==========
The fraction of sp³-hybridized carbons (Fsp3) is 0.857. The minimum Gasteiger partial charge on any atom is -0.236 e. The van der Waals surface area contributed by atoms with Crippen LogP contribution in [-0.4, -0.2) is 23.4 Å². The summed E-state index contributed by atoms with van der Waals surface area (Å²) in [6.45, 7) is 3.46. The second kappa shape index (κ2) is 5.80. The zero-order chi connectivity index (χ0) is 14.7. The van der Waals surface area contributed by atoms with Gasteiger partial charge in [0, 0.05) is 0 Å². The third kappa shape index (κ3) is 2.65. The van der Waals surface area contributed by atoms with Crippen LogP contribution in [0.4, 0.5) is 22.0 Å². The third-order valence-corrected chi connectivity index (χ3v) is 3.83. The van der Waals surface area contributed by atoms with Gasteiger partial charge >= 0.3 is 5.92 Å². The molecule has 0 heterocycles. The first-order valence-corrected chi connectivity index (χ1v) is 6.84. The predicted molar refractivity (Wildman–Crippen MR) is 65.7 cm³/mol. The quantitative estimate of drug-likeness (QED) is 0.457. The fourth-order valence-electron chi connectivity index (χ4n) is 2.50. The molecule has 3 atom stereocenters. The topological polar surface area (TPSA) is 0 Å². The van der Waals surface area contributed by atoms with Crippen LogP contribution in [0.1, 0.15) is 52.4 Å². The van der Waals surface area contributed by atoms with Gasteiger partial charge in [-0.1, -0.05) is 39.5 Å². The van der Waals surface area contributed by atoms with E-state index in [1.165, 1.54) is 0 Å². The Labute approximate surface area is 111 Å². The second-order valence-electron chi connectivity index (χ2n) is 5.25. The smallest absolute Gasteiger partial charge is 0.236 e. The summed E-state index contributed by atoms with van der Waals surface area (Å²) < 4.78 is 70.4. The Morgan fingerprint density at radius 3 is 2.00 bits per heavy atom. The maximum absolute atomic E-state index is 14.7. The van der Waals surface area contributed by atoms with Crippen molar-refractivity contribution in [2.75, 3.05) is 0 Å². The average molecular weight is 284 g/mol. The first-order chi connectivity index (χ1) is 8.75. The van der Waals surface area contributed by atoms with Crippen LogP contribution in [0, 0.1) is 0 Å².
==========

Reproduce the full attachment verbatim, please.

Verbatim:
The fraction of sp³-hybridized carbons (Fsp3) is 0.857. The minimum Gasteiger partial charge on any atom is -0.236 e. The van der Waals surface area contributed by atoms with Crippen LogP contribution in [-0.4, -0.2) is 23.4 Å². The summed E-state index contributed by atoms with van der Waals surface area (Å²) in [6.45, 7) is 3.46. The second kappa shape index (κ2) is 5.80. The zero-order chi connectivity index (χ0) is 14.7. The van der Waals surface area contributed by atoms with Gasteiger partial charge in [0, 0.05) is 0 Å². The third kappa shape index (κ3) is 2.65. The van der Waals surface area contributed by atoms with Crippen LogP contribution in [0.4, 0.5) is 22.0 Å². The third-order valence-corrected chi connectivity index (χ3v) is 3.83. The van der Waals surface area contributed by atoms with Gasteiger partial charge >= 0.3 is 5.92 Å². The molecule has 0 heterocycles. The first-order valence-corrected chi connectivity index (χ1v) is 6.84. The predicted molar refractivity (Wildman–Crippen MR) is 65.7 cm³/mol. The quantitative estimate of drug-likeness (QED) is 0.457. The fourth-order valence-electron chi connectivity index (χ4n) is 2.50. The molecule has 3 atom stereocenters. The topological polar surface area (TPSA) is 0 Å². The van der Waals surface area contributed by atoms with Crippen LogP contribution in [0.1, 0.15) is 52.4 Å². The van der Waals surface area contributed by atoms with Gasteiger partial charge in [-0.1, -0.05) is 39.5 Å². The van der Waals surface area contributed by atoms with E-state index in [1.165, 1.54) is 0 Å². The Labute approximate surface area is 111 Å². The second-order valence-electron chi connectivity index (χ2n) is 5.25. The smallest absolute Gasteiger partial charge is 0.236 e. The summed E-state index contributed by atoms with van der Waals surface area (Å²) < 4.78 is 70.4. The Morgan fingerprint density at radius 3 is 2.00 bits per heavy atom. The maximum absolute atomic E-state index is 14.7. The van der Waals surface area contributed by atoms with Crippen molar-refractivity contribution in [2.75, 3.05) is 0 Å². The average molecular weight is 284 g/mol. The first-order chi connectivity index (χ1) is 8.75. The van der Waals surface area contributed by atoms with Crippen LogP contribution in [0, 0.1) is 0 Å².